Equal Exchange is Boston-Based co-op that seeks to promote fair trade, specifically through the mutually beneficial relationships that it creates with small farmers and businesses. Its emphasis on developing relationships with farmers in developing countries allowed us to identify SDG goal #8 (Economic Growth) as one of the drivers behind Equal Exchange's business model. The co-op’s commitment to Fair Trade also led us to identify goals #9 (Industry Innovation and infrastructure) and goal #12 (Responsible Consumption and Production) as intrinsic motivators that drive the success of Equal Exchange.
In the mid-1980’s small US family farms were being squeezed out of the market by large corporately run agribusinesses that used and relied upon toxic chemicals. This led to the demand for organic and locally produced food. Equal Exchange decided that its first product that it was going to try to bring to the United States was fairly traded specialty coffee. With some loopholes in the law and help from a Dutch alternative trade organization, Equal Exchange was able to bring Nicaraguan coffee to the United States.
The three founders found it difficult in the beginning to communicate with and identify small-scale farmers to trade with under the terms which they envisioned for Equal Exchange. Becoming a part of the European Fair Trade Network helped Equal Exchange to establish links with farmer cooperatives across the world. While Equal Exchange now harvests cocoa and tea, its primary business continues to be fairly traded specialty coffee.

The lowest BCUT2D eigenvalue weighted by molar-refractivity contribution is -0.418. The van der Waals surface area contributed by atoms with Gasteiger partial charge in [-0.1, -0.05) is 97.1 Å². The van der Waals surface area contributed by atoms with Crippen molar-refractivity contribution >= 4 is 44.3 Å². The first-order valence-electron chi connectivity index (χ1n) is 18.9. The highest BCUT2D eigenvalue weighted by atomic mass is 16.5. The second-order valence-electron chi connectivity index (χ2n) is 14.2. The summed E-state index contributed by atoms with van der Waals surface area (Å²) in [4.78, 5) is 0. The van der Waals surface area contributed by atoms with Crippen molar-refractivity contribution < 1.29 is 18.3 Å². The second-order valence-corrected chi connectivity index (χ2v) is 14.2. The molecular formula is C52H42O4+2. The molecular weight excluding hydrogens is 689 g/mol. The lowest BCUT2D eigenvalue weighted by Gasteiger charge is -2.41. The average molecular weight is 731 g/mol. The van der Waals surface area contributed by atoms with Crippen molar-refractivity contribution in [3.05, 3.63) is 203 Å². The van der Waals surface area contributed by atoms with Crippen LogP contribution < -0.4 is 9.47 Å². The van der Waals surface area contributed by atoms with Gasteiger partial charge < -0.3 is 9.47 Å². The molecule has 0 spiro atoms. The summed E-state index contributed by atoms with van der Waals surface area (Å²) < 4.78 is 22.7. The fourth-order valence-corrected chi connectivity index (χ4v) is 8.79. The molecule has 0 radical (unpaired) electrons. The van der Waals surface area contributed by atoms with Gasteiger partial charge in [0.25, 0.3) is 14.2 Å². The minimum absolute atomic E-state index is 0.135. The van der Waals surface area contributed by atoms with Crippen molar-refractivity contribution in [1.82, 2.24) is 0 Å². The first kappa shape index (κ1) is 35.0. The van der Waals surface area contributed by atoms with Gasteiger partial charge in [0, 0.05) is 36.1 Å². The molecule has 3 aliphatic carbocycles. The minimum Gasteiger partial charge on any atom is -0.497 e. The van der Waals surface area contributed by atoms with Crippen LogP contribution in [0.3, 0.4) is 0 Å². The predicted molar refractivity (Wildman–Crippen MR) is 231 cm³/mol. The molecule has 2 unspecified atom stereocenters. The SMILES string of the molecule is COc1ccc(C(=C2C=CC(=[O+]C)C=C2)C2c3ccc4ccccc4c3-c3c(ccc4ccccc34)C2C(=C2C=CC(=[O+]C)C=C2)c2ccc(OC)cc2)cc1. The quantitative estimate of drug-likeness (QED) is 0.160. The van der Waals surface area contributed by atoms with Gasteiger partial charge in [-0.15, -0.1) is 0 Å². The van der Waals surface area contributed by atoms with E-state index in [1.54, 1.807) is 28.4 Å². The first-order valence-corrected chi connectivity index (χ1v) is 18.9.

While Equal Exchange has been financially successful since its inception, the company still faces challenges in the current economic climate. The popularity of the Fair Trade movement has been stifled to an extent in recent years due to massive corporate interests. Because the food industry has consolidated over the years, most of the power and choice now belongs to just a few players. Equal Exchange’s business model is the innovation that allows it to tackle the aforementioned SDG’s and work towards creating more transparent and fair trade practices.
Prior to joining Equal Exchange, Rob Everts grew up in the Bay area and became enthralled with the United Flowers movement of the 70’s. After this Rob decided to join the United Farm Workers in South America helping to organize strikes and other forms of protest which he referred to as “very compelling and urgent work”. Through his seven years of work at United Farm Workers Rob found his purpose of promoting the rights of impoverished farmers. This passion was amplified about three years after he left that organization due to his witnessing of conditions that included “death squads and extreme poverty from the Cold War” - thus leading to further protests and boycotts organized by Rob. Through his protests Rob met Rink Dickinson who eventually convinced Rob that joining Equal Exchange was the best way to further his purpose. Rink told Rob “You’re in El Salvador boycotting the bad guys, but imagine going in there to identify the good guys?” In 1992, Rob had the opportunity to go back to El Salvador with members of Equal Exchange and collaborated on Cafe Salvador, which allowed both Everts and Equal Exchange to “create a passionate network around the country”. After attending Harvard’s Kennedy School of Government, Rob joined Equal Exchange in 1997 eventually working his way to the title of co-Executive Director.
Given that Equal Exchange is more mature than other companies in this space, the company has had its fair share of short and long term effects both on itself and the industry as a whole. As we spoke with Rob, he mentioned that the strongest impact over time has been on the influx of fair trade for speciality coffee in the United States. Being one of the first to break this barrier meant that Equal Exchange beared a great deal of risk and invested a lot of time working with the small farmers.